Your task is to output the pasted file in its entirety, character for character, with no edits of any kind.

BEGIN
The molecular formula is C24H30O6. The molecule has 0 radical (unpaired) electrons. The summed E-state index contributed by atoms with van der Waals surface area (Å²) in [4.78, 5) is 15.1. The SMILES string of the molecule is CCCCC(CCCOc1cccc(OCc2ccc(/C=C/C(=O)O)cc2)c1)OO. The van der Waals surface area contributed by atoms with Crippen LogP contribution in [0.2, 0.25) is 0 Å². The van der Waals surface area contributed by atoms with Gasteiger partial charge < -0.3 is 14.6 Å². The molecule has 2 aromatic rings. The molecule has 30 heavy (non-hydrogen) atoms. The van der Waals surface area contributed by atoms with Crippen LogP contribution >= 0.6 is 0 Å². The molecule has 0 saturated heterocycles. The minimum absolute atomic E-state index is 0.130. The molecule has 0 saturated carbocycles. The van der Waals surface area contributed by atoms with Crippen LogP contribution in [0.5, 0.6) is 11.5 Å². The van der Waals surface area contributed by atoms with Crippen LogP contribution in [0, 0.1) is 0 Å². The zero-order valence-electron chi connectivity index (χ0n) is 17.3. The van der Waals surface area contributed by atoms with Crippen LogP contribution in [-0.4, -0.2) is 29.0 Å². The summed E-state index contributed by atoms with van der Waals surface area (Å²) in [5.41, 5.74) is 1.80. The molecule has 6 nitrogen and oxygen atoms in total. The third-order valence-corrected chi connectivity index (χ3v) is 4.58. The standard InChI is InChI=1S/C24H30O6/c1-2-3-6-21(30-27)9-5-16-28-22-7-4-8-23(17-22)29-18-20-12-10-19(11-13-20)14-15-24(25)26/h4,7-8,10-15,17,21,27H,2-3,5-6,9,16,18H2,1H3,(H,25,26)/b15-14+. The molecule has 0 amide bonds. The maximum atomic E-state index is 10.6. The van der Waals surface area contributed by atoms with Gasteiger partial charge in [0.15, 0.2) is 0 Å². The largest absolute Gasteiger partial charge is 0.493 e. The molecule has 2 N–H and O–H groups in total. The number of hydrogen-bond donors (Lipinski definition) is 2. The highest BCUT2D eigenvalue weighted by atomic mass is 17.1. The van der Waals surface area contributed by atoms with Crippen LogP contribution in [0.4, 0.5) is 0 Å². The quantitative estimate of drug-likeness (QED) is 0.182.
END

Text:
The molecular formula is C24H30O6. The molecule has 0 radical (unpaired) electrons. The summed E-state index contributed by atoms with van der Waals surface area (Å²) in [4.78, 5) is 15.1. The SMILES string of the molecule is CCCCC(CCCOc1cccc(OCc2ccc(/C=C/C(=O)O)cc2)c1)OO. The van der Waals surface area contributed by atoms with Crippen LogP contribution in [0.2, 0.25) is 0 Å². The van der Waals surface area contributed by atoms with Gasteiger partial charge < -0.3 is 14.6 Å². The molecule has 2 aromatic rings. The molecule has 30 heavy (non-hydrogen) atoms. The van der Waals surface area contributed by atoms with Crippen LogP contribution >= 0.6 is 0 Å². The molecule has 0 saturated heterocycles. The minimum absolute atomic E-state index is 0.130. The molecule has 0 saturated carbocycles. The van der Waals surface area contributed by atoms with Crippen LogP contribution in [0.5, 0.6) is 11.5 Å². The van der Waals surface area contributed by atoms with Crippen LogP contribution in [0, 0.1) is 0 Å². The zero-order valence-electron chi connectivity index (χ0n) is 17.3. The van der Waals surface area contributed by atoms with Crippen LogP contribution in [-0.4, -0.2) is 29.0 Å². The summed E-state index contributed by atoms with van der Waals surface area (Å²) in [5.41, 5.74) is 1.80. The molecule has 6 nitrogen and oxygen atoms in total. The third-order valence-corrected chi connectivity index (χ3v) is 4.58. The standard InChI is InChI=1S/C24H30O6/c1-2-3-6-21(30-27)9-5-16-28-22-7-4-8-23(17-22)29-18-20-12-10-19(11-13-20)14-15-24(25)26/h4,7-8,10-15,17,21,27H,2-3,5-6,9,16,18H2,1H3,(H,25,26)/b15-14+. The molecule has 0 amide bonds. The maximum atomic E-state index is 10.6. The van der Waals surface area contributed by atoms with Gasteiger partial charge in [0.15, 0.2) is 0 Å². The largest absolute Gasteiger partial charge is 0.493 e. The molecule has 2 N–H and O–H groups in total. The number of hydrogen-bond donors (Lipinski definition) is 2. The highest BCUT2D eigenvalue weighted by atomic mass is 17.1. The van der Waals surface area contributed by atoms with Crippen LogP contribution in [0.4, 0.5) is 0 Å². The quantitative estimate of drug-likeness (QED) is 0.182.